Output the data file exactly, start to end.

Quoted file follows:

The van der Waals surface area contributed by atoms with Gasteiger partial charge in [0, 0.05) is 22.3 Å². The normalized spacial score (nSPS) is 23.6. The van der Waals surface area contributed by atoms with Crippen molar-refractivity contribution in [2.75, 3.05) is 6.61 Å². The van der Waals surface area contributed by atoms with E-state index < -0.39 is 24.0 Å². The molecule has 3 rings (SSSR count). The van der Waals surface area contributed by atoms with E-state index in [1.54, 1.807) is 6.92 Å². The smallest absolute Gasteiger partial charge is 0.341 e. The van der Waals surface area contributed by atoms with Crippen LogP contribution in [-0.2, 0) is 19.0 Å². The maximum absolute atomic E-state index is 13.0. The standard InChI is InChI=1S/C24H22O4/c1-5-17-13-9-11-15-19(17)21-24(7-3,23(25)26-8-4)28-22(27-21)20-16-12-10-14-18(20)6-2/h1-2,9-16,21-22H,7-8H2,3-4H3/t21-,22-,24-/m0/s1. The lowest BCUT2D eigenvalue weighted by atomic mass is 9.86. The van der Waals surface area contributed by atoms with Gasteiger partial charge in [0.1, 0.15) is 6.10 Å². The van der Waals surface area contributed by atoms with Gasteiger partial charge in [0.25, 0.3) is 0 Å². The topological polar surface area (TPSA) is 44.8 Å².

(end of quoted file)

The van der Waals surface area contributed by atoms with Gasteiger partial charge in [0, 0.05) is 22.3 Å². The normalized spacial score (nSPS) is 23.6. The van der Waals surface area contributed by atoms with Crippen molar-refractivity contribution in [2.75, 3.05) is 6.61 Å². The van der Waals surface area contributed by atoms with E-state index < -0.39 is 24.0 Å². The molecule has 3 rings (SSSR count). The van der Waals surface area contributed by atoms with E-state index in [1.54, 1.807) is 6.92 Å². The smallest absolute Gasteiger partial charge is 0.341 e. The van der Waals surface area contributed by atoms with Crippen LogP contribution in [-0.2, 0) is 19.0 Å². The maximum absolute atomic E-state index is 13.0. The standard InChI is InChI=1S/C24H22O4/c1-5-17-13-9-11-15-19(17)21-24(7-3,23(25)26-8-4)28-22(27-21)20-16-12-10-14-18(20)6-2/h1-2,9-16,21-22H,7-8H2,3-4H3/t21-,22-,24-/m0/s1. The lowest BCUT2D eigenvalue weighted by atomic mass is 9.86. The van der Waals surface area contributed by atoms with Gasteiger partial charge in [0.1, 0.15) is 6.10 Å². The van der Waals surface area contributed by atoms with Gasteiger partial charge in [0.25, 0.3) is 0 Å². The topological polar surface area (TPSA) is 44.8 Å².